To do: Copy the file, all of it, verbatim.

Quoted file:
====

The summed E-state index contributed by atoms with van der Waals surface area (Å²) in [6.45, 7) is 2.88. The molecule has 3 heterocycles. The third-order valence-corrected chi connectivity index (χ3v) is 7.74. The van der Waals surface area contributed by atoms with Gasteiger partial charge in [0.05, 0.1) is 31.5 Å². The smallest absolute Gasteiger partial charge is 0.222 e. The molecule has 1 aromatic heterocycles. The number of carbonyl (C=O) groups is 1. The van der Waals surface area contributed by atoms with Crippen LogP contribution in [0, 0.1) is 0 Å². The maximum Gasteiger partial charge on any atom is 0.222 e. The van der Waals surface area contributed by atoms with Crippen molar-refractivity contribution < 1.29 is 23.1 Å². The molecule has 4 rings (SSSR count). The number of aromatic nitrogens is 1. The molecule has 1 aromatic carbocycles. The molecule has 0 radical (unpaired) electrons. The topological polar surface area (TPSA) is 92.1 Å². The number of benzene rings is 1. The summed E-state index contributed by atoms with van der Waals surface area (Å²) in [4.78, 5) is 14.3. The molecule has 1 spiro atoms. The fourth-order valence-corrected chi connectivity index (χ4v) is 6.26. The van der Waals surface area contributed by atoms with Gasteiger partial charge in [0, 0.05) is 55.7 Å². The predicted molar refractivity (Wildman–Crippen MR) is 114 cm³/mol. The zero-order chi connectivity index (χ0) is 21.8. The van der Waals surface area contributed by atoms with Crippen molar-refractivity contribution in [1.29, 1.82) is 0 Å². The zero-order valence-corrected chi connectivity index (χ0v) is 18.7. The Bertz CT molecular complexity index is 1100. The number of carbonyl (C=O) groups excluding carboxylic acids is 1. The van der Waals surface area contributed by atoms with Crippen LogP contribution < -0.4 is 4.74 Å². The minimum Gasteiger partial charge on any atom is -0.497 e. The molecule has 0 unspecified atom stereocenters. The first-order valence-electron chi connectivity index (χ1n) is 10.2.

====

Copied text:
The summed E-state index contributed by atoms with van der Waals surface area (Å²) in [6.45, 7) is 2.88. The molecule has 3 heterocycles. The third-order valence-corrected chi connectivity index (χ3v) is 7.74. The van der Waals surface area contributed by atoms with Gasteiger partial charge in [0.05, 0.1) is 31.5 Å². The smallest absolute Gasteiger partial charge is 0.222 e. The molecule has 1 aromatic heterocycles. The number of carbonyl (C=O) groups is 1. The van der Waals surface area contributed by atoms with Crippen LogP contribution in [0, 0.1) is 0 Å². The maximum Gasteiger partial charge on any atom is 0.222 e. The van der Waals surface area contributed by atoms with Crippen molar-refractivity contribution < 1.29 is 23.1 Å². The molecule has 4 rings (SSSR count). The number of aromatic nitrogens is 1. The molecule has 1 aromatic carbocycles. The molecule has 0 radical (unpaired) electrons. The topological polar surface area (TPSA) is 92.1 Å². The number of benzene rings is 1. The summed E-state index contributed by atoms with van der Waals surface area (Å²) in [4.78, 5) is 14.3. The molecule has 1 spiro atoms. The fourth-order valence-corrected chi connectivity index (χ4v) is 6.26. The van der Waals surface area contributed by atoms with Gasteiger partial charge in [0, 0.05) is 55.7 Å². The predicted molar refractivity (Wildman–Crippen MR) is 114 cm³/mol. The zero-order chi connectivity index (χ0) is 21.8. The van der Waals surface area contributed by atoms with Crippen molar-refractivity contribution in [1.29, 1.82) is 0 Å². The zero-order valence-corrected chi connectivity index (χ0v) is 18.7. The Bertz CT molecular complexity index is 1100. The number of carbonyl (C=O) groups excluding carboxylic acids is 1. The van der Waals surface area contributed by atoms with Crippen LogP contribution < -0.4 is 4.74 Å². The minimum Gasteiger partial charge on any atom is -0.497 e. The molecule has 0 unspecified atom stereocenters. The first-order valence-electron chi connectivity index (χ1n) is 10.2.